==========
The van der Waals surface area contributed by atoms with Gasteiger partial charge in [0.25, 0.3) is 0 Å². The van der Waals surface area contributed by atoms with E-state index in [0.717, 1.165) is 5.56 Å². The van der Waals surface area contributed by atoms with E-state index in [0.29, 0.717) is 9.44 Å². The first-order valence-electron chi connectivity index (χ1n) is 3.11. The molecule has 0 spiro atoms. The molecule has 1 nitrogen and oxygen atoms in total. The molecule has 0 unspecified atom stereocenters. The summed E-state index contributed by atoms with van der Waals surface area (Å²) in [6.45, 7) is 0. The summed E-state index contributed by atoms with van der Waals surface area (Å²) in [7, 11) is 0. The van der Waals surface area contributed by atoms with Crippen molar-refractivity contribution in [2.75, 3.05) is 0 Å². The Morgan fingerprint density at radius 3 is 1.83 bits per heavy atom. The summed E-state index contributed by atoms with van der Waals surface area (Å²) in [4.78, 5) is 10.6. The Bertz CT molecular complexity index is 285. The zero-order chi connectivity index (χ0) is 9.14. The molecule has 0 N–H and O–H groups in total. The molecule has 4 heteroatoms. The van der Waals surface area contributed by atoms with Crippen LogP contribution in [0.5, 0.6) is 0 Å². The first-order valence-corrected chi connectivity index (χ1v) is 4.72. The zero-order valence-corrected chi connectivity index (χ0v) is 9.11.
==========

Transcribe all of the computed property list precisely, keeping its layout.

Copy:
The van der Waals surface area contributed by atoms with Gasteiger partial charge in [0.25, 0.3) is 0 Å². The van der Waals surface area contributed by atoms with E-state index in [0.717, 1.165) is 5.56 Å². The van der Waals surface area contributed by atoms with E-state index in [0.29, 0.717) is 9.44 Å². The first-order valence-electron chi connectivity index (χ1n) is 3.11. The molecule has 0 spiro atoms. The molecule has 1 nitrogen and oxygen atoms in total. The molecule has 0 unspecified atom stereocenters. The summed E-state index contributed by atoms with van der Waals surface area (Å²) in [6.45, 7) is 0. The summed E-state index contributed by atoms with van der Waals surface area (Å²) in [7, 11) is 0. The van der Waals surface area contributed by atoms with Crippen molar-refractivity contribution in [2.75, 3.05) is 0 Å². The Morgan fingerprint density at radius 3 is 1.83 bits per heavy atom. The summed E-state index contributed by atoms with van der Waals surface area (Å²) in [4.78, 5) is 10.6. The Bertz CT molecular complexity index is 285. The zero-order chi connectivity index (χ0) is 9.14. The molecule has 0 N–H and O–H groups in total. The molecule has 4 heteroatoms. The van der Waals surface area contributed by atoms with Crippen LogP contribution in [0.5, 0.6) is 0 Å². The first-order valence-corrected chi connectivity index (χ1v) is 4.72. The zero-order valence-corrected chi connectivity index (χ0v) is 9.11.